Editorial

US-China relations threatened: Cyber security issues cause tension

The United States and China have not had a very strong relationship in recent years. Relations between the U.S. and China have been strained because of strong differences in government structure, human rights violations and of currency manipulation. While all of these factors are reasons for potential conflict, the most dominant issue between the two countries at the moment is the threat of cyber-attacks on both sides.

The U.S. has accused China of several hacks, including “stealing intellectual property and business-sensitive information from U.S. companies,” according to the BBC. Meanwhile, China claims, “It is the U.S. that is the greatest problem because of the way it uses its dominant position to control the internet and facilitate its preferred forms of espionage.”

Within the last week, American officials have accused China of cyber-espionage. China’s president, Xi Jinping, has denied this activity. President Obama issued a statement saying, “There comes a point at which we consider this a core national security threat… we can choose to make this an area of competition, which I guarantee you we’ll win if we have to,” according to BBC.

We The Threefold believe that the U.S. should actively pursue better relations with China. Though this may seem counterintuitive with everything that is occurring, this is the best option.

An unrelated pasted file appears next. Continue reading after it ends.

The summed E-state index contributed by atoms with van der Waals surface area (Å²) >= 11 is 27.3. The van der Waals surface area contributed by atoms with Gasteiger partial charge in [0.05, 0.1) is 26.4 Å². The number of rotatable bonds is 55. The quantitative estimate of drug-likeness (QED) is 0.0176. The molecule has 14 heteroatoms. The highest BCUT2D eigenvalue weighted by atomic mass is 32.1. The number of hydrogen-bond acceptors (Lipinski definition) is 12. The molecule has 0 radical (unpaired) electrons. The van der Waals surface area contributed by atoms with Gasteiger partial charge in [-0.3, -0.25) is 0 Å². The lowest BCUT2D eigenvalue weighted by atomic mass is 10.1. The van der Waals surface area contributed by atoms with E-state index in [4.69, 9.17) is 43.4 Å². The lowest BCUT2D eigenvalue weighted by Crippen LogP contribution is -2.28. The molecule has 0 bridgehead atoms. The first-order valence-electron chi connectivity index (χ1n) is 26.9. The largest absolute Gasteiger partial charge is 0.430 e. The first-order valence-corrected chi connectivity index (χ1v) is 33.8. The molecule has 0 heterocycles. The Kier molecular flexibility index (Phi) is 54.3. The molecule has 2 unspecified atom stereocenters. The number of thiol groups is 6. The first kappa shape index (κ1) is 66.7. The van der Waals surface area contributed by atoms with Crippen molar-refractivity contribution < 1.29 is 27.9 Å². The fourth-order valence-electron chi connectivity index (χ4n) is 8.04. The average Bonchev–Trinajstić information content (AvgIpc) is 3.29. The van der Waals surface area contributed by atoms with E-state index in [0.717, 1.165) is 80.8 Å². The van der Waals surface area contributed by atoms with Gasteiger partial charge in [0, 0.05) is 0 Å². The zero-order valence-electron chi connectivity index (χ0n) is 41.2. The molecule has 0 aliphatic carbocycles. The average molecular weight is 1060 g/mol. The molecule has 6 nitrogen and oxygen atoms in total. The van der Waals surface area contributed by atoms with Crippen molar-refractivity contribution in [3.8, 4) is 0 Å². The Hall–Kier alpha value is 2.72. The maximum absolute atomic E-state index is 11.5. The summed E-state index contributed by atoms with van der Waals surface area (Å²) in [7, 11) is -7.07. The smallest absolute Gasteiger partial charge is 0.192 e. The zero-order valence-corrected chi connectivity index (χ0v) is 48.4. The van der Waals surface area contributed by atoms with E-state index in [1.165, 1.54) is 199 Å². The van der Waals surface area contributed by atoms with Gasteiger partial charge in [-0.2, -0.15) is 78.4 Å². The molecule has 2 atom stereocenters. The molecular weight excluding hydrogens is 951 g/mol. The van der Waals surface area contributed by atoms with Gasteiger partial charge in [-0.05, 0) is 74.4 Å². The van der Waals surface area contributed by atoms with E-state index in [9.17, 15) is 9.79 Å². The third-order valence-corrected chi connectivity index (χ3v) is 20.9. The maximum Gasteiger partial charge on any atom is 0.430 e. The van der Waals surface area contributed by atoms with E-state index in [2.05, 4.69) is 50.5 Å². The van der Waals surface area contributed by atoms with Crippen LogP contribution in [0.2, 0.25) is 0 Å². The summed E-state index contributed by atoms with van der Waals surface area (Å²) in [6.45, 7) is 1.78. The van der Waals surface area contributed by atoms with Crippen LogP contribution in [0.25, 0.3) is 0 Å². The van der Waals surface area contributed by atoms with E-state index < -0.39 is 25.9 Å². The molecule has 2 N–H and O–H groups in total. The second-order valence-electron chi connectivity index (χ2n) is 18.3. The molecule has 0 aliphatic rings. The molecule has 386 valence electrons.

We The Threefold believe that we should use the method of international relations that was used during the Nixon administration. The idea his administration espoused was, “The government of the People’s Republic of China and the government of the United States have had great differences. We will have differences in the future. But what we must do is to find a way to see that we can have differences without being enemies in war,” according to the BBC.

The U.S. and China will never see eye to eye on everything, or most things for that matter. However, it is important that we as a nation work to minimize conflict and benefit from each other’s differences.

We can start by establishing clear accountability for cyber-espionage. Both nations should work to improve secure technology so that it is not as easy for information to be hacked. The two countries need to collaborate in order to create a clear agreement as to what is acceptable for cyber security.